Got a call from a parent yesterday morning telling me that her son would be late to school. Remembering the boy's week-long hyperactive enthusiasm for the Thursday night concert his dad was taking him to (Jimmy Buffett! His first concert, and it was going to be his favorite singer! Could anyone in the world be luckier than him?) I said that I understood and that I hoped he'd had a wonderful time at the show. His mom immediately became apologetic, saying she'd been afraid that he was going to talk about it at school, and that it was just a really good father-son opportunity, and of course they would never usually consider such a late night during the school week and.... And her apology made me really sad.
It is really humbling when I stop to think about what I remember of my own fifth grade teacher. Almost nothing. She yelled at me for reading books under the table and she had black hair. End memory. I have lots of really strong memories of being that age, but almost none of them take place in the classroom.
I don't want to suggest that the classroom isn't important, but it's not the MOST important thing when it comes to a complete, happy childhood that carries you well into adulthood. And a complete, happy childhood is more important than math class on the Friday morning after the best night of your young life. Let the kid sleep at home, and don't worry about apologizing to the teacher.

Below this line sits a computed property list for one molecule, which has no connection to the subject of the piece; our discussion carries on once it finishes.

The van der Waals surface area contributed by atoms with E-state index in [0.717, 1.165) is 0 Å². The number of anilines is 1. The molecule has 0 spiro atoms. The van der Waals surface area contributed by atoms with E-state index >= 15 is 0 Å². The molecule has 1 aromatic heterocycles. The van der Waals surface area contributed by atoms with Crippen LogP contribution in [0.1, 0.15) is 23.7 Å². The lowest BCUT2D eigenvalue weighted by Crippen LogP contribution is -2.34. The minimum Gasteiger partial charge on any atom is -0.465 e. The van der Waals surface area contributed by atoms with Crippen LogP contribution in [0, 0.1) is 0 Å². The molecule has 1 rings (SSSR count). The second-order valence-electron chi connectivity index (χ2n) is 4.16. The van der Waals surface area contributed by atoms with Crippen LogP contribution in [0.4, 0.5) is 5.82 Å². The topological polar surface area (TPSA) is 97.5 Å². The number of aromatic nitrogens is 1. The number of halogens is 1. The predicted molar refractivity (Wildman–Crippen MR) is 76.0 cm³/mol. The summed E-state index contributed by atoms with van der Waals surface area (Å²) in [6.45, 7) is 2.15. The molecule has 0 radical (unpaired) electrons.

(Added to this thought is the guilt that I feel anytime a parent comes into my classroom and we're doing something other than sitting in our seats learning, by golly! I want to protest that I really DO teach! Often!)
On the same topic, one of the things that I love about this age group is that they literally were born yesterday, and so things that I have long taken for granted are often presented to me as wonderful miracles, and I get to appreciate them in a different way. Case in point was this boy showing off his concert tee shirt, "And you know what's REALLY cool? Look at the back; that's all the cities he played on this tour! See Raleigh? That's the show I WENT TO!"
My large circle of musician friends (J being the most important of them) are mourning the death of Prince. I feel a little awkward in this larger social conversation. Everyone I know is sad! But my strongest Prince memory is that the lyrics to Darling Nikki were printed in a lot of the "Music and Satan are basically the same thing!" religious tracts that I could read in the back of church as a little girl. Services went on for a long time in are small town Illinois store-front church, and there was very little to do if you were a kid. My favorite tracts were the OhNoSecularMusic ones and the one called "Turmoil in the Toybox." Apparently a lot of seemingly normal toys were actually Satanic, which was thrilling and interesting in the bright light of a Sunday morning, and scary at night.
But anyway, I can't really talk to my friends about Prince. Our experiences just don't match up.